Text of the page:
- With proof of how much rent you pay, and
- Proof of earnings if you are working
We will work out your 'eligible rent'. This is the rent you pay each week after we have taken off the amount you pay for any services.
A Rent Officer will look at how much rent you are paying for your home. They do not need to do this if your rent has been registered as a fair rent.
Rent Officers are employed by the government to help the Council work out how much Housing Benefit you can have.
The Rent Officer will decide:-
- If your rent is higher than the rent paid for similar homes in your areas
- If your home is larger than you need
If this happens, we will base your benefit on the rent appropriate for your home and we will send you a letter explaining what we have done.
The under 35's - New Legislation
New legislation from 1 January 2012 will limit the amount of Housing Benefit payable to single people aged under 25, living in private rented accommodation. In most instances, Council and Housing Association accommodation will not be included in the new rules.
The maximum rent used to work out entitlement to Housing Benefit will be restricted to 'Single Room Rent' (SRR). This will be based on the market rent for single room accommodation in the area, with shared toilet and kitchen facilities.
When does my benefit start?
Your benefit usually starts from the Monday after we get your claim form.
If you think your benefit should start earlier
If you think your benefit should start earlier, you can say so on the form.
Please write down:-
- The date you think your benefit should start
- The reason why you did not claim earlier
If you get benefit from an earlier date, it is called backdating. Your benefit can be backdated by up to 52 weeks if you have a good reason for not claiming earlier.
How quickly will my benefit be paid?
All Housing Benefit claims are dealt with as soon as possible. How long it takes to work out your claim depends on:-
- How quickly you send in all the information
- How busy we are when you make your claim
If you are in very urgent need, you can get an emergency payment. But you can only have one if you have sent us all the information we have asked for from you and your landlord.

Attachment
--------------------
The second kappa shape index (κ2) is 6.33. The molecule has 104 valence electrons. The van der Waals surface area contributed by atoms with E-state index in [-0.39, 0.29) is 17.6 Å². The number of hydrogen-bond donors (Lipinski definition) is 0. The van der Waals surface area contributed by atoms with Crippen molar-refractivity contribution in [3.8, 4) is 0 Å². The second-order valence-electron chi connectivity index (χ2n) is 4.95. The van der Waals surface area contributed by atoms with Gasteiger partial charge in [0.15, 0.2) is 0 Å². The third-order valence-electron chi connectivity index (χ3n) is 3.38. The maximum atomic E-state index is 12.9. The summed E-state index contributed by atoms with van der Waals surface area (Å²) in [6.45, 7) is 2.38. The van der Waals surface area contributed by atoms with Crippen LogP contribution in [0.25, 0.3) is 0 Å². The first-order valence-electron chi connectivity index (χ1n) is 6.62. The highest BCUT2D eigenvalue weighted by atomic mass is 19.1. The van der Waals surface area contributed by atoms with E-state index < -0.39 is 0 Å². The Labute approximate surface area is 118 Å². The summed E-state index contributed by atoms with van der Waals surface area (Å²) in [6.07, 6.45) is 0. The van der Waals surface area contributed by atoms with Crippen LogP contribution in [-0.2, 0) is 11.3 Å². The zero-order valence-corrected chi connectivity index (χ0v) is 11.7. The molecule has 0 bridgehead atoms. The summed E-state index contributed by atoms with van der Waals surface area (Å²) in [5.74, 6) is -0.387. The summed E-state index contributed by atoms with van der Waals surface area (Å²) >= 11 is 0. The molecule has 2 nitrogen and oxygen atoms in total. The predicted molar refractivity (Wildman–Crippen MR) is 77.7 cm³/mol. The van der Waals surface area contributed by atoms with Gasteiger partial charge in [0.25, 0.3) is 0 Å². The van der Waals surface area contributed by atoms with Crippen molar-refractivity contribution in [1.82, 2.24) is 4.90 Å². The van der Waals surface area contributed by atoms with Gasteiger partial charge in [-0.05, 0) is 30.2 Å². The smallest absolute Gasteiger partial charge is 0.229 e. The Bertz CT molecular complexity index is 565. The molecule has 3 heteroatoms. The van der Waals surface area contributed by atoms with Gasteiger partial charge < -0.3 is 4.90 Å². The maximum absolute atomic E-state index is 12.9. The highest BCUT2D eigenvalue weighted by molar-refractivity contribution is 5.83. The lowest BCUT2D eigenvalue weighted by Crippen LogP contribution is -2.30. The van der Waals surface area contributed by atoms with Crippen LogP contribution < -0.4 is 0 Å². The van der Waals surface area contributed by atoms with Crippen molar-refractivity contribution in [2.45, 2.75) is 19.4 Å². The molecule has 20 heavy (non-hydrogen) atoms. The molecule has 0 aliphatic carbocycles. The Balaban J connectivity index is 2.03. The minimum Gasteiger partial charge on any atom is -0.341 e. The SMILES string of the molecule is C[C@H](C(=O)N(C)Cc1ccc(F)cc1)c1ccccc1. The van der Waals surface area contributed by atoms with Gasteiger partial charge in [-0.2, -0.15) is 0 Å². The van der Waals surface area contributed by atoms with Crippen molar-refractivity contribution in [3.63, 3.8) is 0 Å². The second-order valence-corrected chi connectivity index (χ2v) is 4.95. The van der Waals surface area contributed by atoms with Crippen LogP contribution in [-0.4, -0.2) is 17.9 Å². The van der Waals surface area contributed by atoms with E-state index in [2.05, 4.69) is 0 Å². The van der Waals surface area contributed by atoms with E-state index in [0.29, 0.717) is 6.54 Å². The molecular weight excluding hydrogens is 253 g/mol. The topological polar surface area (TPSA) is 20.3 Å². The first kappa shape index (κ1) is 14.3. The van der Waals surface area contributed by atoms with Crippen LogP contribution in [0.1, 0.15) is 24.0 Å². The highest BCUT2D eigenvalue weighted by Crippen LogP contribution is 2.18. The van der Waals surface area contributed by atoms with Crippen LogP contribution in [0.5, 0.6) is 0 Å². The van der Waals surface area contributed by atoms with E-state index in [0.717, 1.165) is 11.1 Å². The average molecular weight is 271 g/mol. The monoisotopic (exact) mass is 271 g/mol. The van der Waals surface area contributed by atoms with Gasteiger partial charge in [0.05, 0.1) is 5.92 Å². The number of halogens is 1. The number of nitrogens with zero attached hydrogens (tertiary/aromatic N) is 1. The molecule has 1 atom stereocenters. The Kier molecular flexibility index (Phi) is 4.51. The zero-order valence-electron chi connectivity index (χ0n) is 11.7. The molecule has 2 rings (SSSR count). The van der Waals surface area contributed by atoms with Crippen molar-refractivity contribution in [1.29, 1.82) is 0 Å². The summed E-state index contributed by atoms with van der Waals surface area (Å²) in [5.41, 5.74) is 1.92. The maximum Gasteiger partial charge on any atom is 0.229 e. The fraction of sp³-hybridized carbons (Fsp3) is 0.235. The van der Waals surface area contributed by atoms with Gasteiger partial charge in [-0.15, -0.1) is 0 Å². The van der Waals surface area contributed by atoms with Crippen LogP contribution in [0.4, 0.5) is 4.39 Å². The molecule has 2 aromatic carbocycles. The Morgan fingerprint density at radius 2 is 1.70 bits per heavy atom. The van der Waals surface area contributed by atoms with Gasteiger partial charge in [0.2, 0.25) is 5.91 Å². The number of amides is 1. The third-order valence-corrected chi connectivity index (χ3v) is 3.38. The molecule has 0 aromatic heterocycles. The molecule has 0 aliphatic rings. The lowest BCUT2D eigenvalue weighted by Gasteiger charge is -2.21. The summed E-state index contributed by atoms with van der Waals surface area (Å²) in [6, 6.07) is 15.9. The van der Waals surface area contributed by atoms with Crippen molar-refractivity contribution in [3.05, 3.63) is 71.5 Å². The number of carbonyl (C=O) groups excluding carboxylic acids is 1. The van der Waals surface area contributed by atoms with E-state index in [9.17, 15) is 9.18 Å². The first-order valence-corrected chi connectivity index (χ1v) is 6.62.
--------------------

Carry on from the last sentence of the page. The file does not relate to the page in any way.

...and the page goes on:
How will I be paid?
Housing Benefit can be paid by BACs directly into your bank account or by cheque crossed 'account payee'.
If you prefer, we can make the payment to your landlord or landlady by BACs or cheque. This may help you to keep up to date with your rent. If you are owed payment and need it urgently (e.g.) to prevent being evicted we can arrange a payment quickly.
If you have changed from paying rent to the Council and now pay to New Charter Housing Trust (NCHT), we will continue to pay your rent direct to your landlord. If you are a new tenant with NCHT, you can choose to have a cheque sent to you.
We usually have to pay your Housing Benefit straight to your landlord if you owe 8 or more weeks rent.
How much Housing Benefit can I get?
You may be able to get all your rent paid. But if your rent includes an amount for services, we will reduce your benefit. Services include things like heating, water rates and meals.
This is because Housing Benefit does not cover the cost of these services.
How much is taken off for services?
If your landlord or landlady can say how much you pay for each of the services, we will add the amounts together and take it off your Housing Benefit.
If your landlord cannot say how much you pay for the services, we will use standard amounts. These amounts are worked out each year by the government.
If other people are living in your home
We may also reduce your Housing Benefit if other people live in your home. The next section tells you more about this.
What happens if there are other people living with me?
If you have friends, relatives or anyone over 18 living in your home, you may get less Housing Benefit. The amount may be taken out of your benefit for each non-dependant who lives in your home.